Post Snowden, cybercrime, and snoopers, there's a real demand for privacy and anonymity online. There's a market; offering those services will sell.
ISPs shouldn't be retaining any data beyond that absolutely necessary for the operation of their systems. If there's a law trying to mandate that they retain more, ISPs will start making a sales point of circumventing it for their customers - by basing certain bits of infrastructure overseas, and by providing packages based around TOR, or TOR-like systems, which largely or entirely negate the value of any data an authoritarian snooping government may try to force them to retain.
There's a market for privacy, and this kind of law will drive ISPs to meet that market.
It's not your skin that's at risk. A tiny quantity of hydrazine will turn your liver off, permanently. Seriously nasty stuff.
Quite apart from the offensive 'deemed to be' and 'compelled to remove', how in hell is any of this going to apply to the vast majority of social networking sites, which are based outside Australia and not subject to Aussie laws?!
Another severe case of what I have come to term 'Canute Syndrome'.
...announces itself to the world as 'To Know Is To Die'
Irrelevant what they do or don't keep on the wall.
The question is what they were TOLD.
AC, what you say may have some technical validity.
The end user will observe what happens, and say, "this Windows update bricked my hardware!".
And they will be correct, for all practical purposes.
Did they know exactly what the payload - and I use that word deliberately - of the drivers was, when they distributed them as part of Windows update?
Microsoft could be at least as much on the hook here as FTDI. If they knew, they were part of the conspiracy. If they didn't know, they distributed malware (and I can't think of any other description for something designed to brick a device) without doing due diligence.
What have they said on the matter? Register - do journalism! Dig.
...and I'm sure it's cost me a lot more than that, all told.
To the sceptics, consider where this is coming from. This is the **Lockheed Martin Skunk Works**. They don't DO hype. They scarcely do publicity. If you don't understand who they are, and the significance of a public statement from them, do some research! If it was anyone else, I'd have very considerable reservation - but these guys have credibility. This ain't cold fusion.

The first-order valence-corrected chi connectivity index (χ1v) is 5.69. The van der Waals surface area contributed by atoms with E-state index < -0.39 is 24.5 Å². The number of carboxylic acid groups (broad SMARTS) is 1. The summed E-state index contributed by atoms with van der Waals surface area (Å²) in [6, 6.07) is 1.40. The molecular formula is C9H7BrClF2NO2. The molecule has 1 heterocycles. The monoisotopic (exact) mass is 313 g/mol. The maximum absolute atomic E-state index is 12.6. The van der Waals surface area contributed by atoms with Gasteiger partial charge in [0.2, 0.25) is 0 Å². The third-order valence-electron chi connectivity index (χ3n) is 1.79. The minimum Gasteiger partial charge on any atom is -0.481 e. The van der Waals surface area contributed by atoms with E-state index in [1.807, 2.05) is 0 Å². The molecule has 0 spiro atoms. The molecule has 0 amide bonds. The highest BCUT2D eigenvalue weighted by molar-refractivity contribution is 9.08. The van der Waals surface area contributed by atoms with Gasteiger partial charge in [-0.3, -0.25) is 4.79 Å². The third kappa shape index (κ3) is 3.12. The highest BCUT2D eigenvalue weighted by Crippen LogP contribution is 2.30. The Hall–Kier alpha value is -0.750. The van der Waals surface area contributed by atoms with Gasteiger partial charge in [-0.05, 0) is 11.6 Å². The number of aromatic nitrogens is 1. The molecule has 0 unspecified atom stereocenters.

Droidworx, right here in NZ, make some pretty spiffy items, well-regarded...
Maybe one day MS will catch up with TOPS-10...
"Assault weapon" is an emotive term used mainly by gun-control advocates and their opponents; it doesn't mean quite the same thing as "assault rifle".
Finally someone gets it.
An 'assault rifle' is a medium calibre, medium power military rifle, capable of select-fire (i.e. fully automatic, like a machine gun) operation. Examples would be the British SA80, the American M16, or the Russian AK47.
An 'assault weapon' isn't actually a gun at all. There's no such thing. 'Assault weapon' is a *label*, an invented derogatory neologism, intended to influence public opinion through deliberate confusion with the correct military 'assault rifle' terminology, promulgated by gun control advocates. All it means is a gun which *looks* politically-incorrect. 'scary-looking gun' would be the best transliteration. Even the legal definition is based *entirely* on cosmetic features, because a so-called 'assault weapon' actually WORKS exactly the same as any 'normal', 'less scary-looking' semi-automatic rifle.
The taxi cab replaced the horse-drawn cab.
Uber and Lyft will make the taxi cab as obsolete as the horse-drawn cab, very fast.
But it's all temporary; taxi cabs have had a very good long run. Uber/Lyft.... give it five or ten years. After that, except for a few tourists, we'll be in self-driving cabs. Powered by Google.
What a total hatchet job. I'm not saying you haven't hit on something, but you *totally* miss the point.
"But in an age of soaring prices across the city, the taxi industry has emerged as a striking example of how exclusive some corners of New York have become.
On Thursday, at the city’s first medallion auction in over five years, the largest bid for a “mini-fleet” of two medallions exceeded $2.5 million... individual medallions have also attracted ballooning sums. Today, the average market price is more than $1 million. In November 2008, it was less than $550,000."
Game over, man.
In 2014, there is STILL no way to get from NYC to JFK without changing trains. They built a shiny new train that goes around the airport - but you have to change trains from a normal commuter or subway train to get to it. Gatwick Express, Heathrow Express, OK. JFK Express? LOL. The huge politically connected taxi business with its million dollar medallions is in such tight cahoots with the city that a direct train service would NEVER be allowed.
Game over, man.